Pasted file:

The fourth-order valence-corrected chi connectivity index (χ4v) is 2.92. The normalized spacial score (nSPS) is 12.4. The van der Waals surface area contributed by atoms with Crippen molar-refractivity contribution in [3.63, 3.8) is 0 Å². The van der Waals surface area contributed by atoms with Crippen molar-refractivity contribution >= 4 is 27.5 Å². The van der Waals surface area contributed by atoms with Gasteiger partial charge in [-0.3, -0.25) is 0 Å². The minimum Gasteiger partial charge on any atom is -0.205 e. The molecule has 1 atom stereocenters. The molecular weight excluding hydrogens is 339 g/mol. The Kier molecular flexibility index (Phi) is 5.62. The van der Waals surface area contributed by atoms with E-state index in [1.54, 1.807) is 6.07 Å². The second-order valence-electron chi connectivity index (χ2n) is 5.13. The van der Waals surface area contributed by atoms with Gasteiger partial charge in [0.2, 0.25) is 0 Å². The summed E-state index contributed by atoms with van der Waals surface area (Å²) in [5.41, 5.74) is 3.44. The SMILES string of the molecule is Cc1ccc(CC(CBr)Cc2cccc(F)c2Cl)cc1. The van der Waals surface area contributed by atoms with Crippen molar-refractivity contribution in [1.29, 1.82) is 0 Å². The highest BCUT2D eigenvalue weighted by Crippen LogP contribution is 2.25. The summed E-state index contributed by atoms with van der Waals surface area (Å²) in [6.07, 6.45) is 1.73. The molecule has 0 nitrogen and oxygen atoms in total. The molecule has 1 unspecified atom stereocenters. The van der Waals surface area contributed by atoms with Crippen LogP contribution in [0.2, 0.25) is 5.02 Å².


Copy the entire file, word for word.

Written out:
The fourth-order valence-corrected chi connectivity index (χ4v) is 2.92. The normalized spacial score (nSPS) is 12.4. The van der Waals surface area contributed by atoms with Crippen molar-refractivity contribution in [3.63, 3.8) is 0 Å². The van der Waals surface area contributed by atoms with Crippen molar-refractivity contribution >= 4 is 27.5 Å². The van der Waals surface area contributed by atoms with Gasteiger partial charge in [-0.3, -0.25) is 0 Å². The minimum Gasteiger partial charge on any atom is -0.205 e. The molecule has 1 atom stereocenters. The molecular weight excluding hydrogens is 339 g/mol. The Kier molecular flexibility index (Phi) is 5.62. The van der Waals surface area contributed by atoms with E-state index in [1.54, 1.807) is 6.07 Å². The second-order valence-electron chi connectivity index (χ2n) is 5.13. The van der Waals surface area contributed by atoms with Gasteiger partial charge in [0.2, 0.25) is 0 Å². The summed E-state index contributed by atoms with van der Waals surface area (Å²) in [5.41, 5.74) is 3.44. The SMILES string of the molecule is Cc1ccc(CC(CBr)Cc2cccc(F)c2Cl)cc1. The van der Waals surface area contributed by atoms with Crippen molar-refractivity contribution in [1.29, 1.82) is 0 Å². The highest BCUT2D eigenvalue weighted by Crippen LogP contribution is 2.25. The summed E-state index contributed by atoms with van der Waals surface area (Å²) in [6.07, 6.45) is 1.73. The molecule has 0 nitrogen and oxygen atoms in total. The molecule has 1 unspecified atom stereocenters. The van der Waals surface area contributed by atoms with Crippen LogP contribution in [0.2, 0.25) is 5.02 Å².